When Imagination Goes Public


When Imagination Goes Public
When Imagination Goes Public
Andrew Robinson

Andrew Robinson

Interview with Andrew Robinson, YBCBD

Published: March 2015

by SF Planning

How did you get involved with the Pause on Market Street LIZ*?

Pause is the outgrowth of the Yerba Buena Community Benefit District’s (YBCBD) Yerba Buena Street Life Plan, a 10-year road map of possible public realm improvements in the neighborhood. That plan signaled our intentions to create a more livable neighborhood that reflects the growing population and offers amenities that makes a neighborhood great. SF Planning’s Neil Hrushowy participated in the development of the Street Life Plan, and understands what the YBCBD aims to achieve in the public realm. He brought us together with the Exploratorium and the City to bring this idea to life. There are 36 projects in the Street The Street Life Plan, and its 36 Projects, provided leverage and credibility with stakeholders that the YBCBD is seriously committed to cultivating positive public realm activations. The LIZ project, specifically, is outside of the Street Life Plan, but 100% within the goals of the YBCBD.

How has this LIZ added value to the Yerba Buena community?

It’s exceeded expectations. It is a welcome mat to the neighbor¬hood. People may not realize what a vibrant neighborhood Yerba Buena is. There are approximately 10,000 people that live here in the neighborhood and countless people visit our cultural institutions and Moscone Convention Center. Historically, the neighborhood may have been overlooked in the development of its public realm, but its moment is now. The top of Yerba Buena Lane is really a nice entry point into the neighborhood. It offers ample space for people to gather and linger at the LIZ.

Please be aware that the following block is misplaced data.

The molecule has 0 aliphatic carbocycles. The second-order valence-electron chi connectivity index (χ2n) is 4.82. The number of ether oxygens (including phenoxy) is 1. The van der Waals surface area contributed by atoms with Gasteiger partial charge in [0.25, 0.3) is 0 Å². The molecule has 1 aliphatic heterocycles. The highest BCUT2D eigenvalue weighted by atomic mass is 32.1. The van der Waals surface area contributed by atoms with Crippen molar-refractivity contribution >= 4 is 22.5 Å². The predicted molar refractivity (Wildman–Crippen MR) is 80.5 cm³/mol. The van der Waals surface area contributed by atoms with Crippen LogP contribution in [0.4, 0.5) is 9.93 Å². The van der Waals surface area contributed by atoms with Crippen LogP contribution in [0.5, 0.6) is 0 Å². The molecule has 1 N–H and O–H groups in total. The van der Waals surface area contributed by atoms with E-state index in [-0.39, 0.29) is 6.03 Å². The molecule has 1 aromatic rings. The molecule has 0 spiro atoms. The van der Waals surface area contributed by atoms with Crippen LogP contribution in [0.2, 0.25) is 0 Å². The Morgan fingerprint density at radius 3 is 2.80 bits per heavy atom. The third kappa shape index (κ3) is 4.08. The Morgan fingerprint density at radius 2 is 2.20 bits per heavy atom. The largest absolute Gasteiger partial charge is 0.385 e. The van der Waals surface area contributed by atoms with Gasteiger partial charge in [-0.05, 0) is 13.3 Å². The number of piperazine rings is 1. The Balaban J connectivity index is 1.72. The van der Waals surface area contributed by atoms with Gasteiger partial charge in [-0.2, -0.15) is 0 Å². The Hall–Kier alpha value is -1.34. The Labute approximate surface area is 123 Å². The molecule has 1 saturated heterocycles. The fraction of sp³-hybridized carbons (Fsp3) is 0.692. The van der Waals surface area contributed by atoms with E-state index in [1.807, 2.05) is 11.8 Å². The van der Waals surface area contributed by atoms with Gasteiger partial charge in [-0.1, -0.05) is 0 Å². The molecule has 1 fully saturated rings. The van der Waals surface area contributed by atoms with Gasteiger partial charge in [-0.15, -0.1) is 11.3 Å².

“Pause” generates smiles. There are very few things that I can point to where that’s the outcome. It makes people curious, and it has become a destination spot. We hosted a holiday digital projection project, where the greetings and holiday wishes were projected on wall adjacent to the LIZ because we knew it was an attraction. On Market Street, there is nothing like it.

Overall, we’ve seen this great steward¬ship from the people who use the LIZ. There are people every day discovering how the dishes or the bench work and share that knowledge with others. It’s been a really wonderful invitation to the neighborhood.

What challenges have come up with the LIZ installation?

Most of the challenges were in the design phase. How do you design something for a two-year lifespan? Unlike a permanent structure which is bolted down, the LIZ had to be durable enough to withstand being on Market Street for a two-year period while ephemeral enough to be easily removed. How do you get buy-in from neighborhood stakeholders when no one can quite say what the first LIZ will be? These were some of the challenges. We were lucky to be brought together with the Exploratorium and the Planning Department staff on this project. Their thoughtfulness and solution-oriented approach helped us in engaging the neighborhood.

Post-installation there have been a few challenges, and a ton of learnings. We have learned a lot about ideas our Street Life Plan promotes. The LIZ is a great example of how public seating can work in San Francisco. The City needs more of it located in the right places. The YBCBD also wanted to test out ideas related to green technology in the project. We advocated for a charging station to be included in the design. The pedal- powered station that was part of the installation at its unveiling became too difficult to maintain. It was not about the technology, but about pedals needing to be constantly replaced. This is an experiment, and we need to be learning something from it.